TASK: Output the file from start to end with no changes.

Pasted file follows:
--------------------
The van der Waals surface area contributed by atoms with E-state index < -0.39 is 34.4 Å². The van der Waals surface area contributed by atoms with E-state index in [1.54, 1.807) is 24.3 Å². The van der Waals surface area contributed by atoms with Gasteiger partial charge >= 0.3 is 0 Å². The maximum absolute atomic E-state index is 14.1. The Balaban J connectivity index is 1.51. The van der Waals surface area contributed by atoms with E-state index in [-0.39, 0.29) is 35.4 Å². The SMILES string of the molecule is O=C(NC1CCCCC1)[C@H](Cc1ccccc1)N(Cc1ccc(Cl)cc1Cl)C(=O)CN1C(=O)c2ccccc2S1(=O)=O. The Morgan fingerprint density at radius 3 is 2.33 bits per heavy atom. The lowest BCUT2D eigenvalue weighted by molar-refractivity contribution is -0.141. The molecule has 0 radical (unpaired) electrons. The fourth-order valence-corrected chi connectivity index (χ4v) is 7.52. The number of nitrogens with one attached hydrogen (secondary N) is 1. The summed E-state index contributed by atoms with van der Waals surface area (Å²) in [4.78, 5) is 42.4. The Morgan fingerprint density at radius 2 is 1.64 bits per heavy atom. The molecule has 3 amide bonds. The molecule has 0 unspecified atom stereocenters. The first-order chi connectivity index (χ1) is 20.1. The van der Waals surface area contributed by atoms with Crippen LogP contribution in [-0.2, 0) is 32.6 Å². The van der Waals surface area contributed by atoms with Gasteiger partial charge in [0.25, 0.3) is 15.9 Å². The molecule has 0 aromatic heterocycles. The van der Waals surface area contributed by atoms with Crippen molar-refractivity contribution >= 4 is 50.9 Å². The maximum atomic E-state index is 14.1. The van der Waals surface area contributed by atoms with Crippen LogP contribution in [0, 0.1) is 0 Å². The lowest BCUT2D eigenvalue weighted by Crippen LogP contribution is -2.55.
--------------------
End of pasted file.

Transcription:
The van der Waals surface area contributed by atoms with E-state index < -0.39 is 34.4 Å². The van der Waals surface area contributed by atoms with E-state index in [1.54, 1.807) is 24.3 Å². The van der Waals surface area contributed by atoms with Gasteiger partial charge >= 0.3 is 0 Å². The maximum absolute atomic E-state index is 14.1. The Balaban J connectivity index is 1.51. The van der Waals surface area contributed by atoms with E-state index in [-0.39, 0.29) is 35.4 Å². The SMILES string of the molecule is O=C(NC1CCCCC1)[C@H](Cc1ccccc1)N(Cc1ccc(Cl)cc1Cl)C(=O)CN1C(=O)c2ccccc2S1(=O)=O. The Morgan fingerprint density at radius 3 is 2.33 bits per heavy atom. The lowest BCUT2D eigenvalue weighted by molar-refractivity contribution is -0.141. The molecule has 0 radical (unpaired) electrons. The fourth-order valence-corrected chi connectivity index (χ4v) is 7.52. The number of nitrogens with one attached hydrogen (secondary N) is 1. The summed E-state index contributed by atoms with van der Waals surface area (Å²) in [4.78, 5) is 42.4. The Morgan fingerprint density at radius 2 is 1.64 bits per heavy atom. The molecule has 3 amide bonds. The molecule has 0 unspecified atom stereocenters. The first-order chi connectivity index (χ1) is 20.1. The van der Waals surface area contributed by atoms with Crippen LogP contribution in [-0.2, 0) is 32.6 Å². The van der Waals surface area contributed by atoms with Gasteiger partial charge in [0.25, 0.3) is 15.9 Å². The molecule has 0 aromatic heterocycles. The van der Waals surface area contributed by atoms with Crippen molar-refractivity contribution >= 4 is 50.9 Å². The maximum atomic E-state index is 14.1. The van der Waals surface area contributed by atoms with Crippen LogP contribution in [0, 0.1) is 0 Å². The lowest BCUT2D eigenvalue weighted by Crippen LogP contribution is -2.55.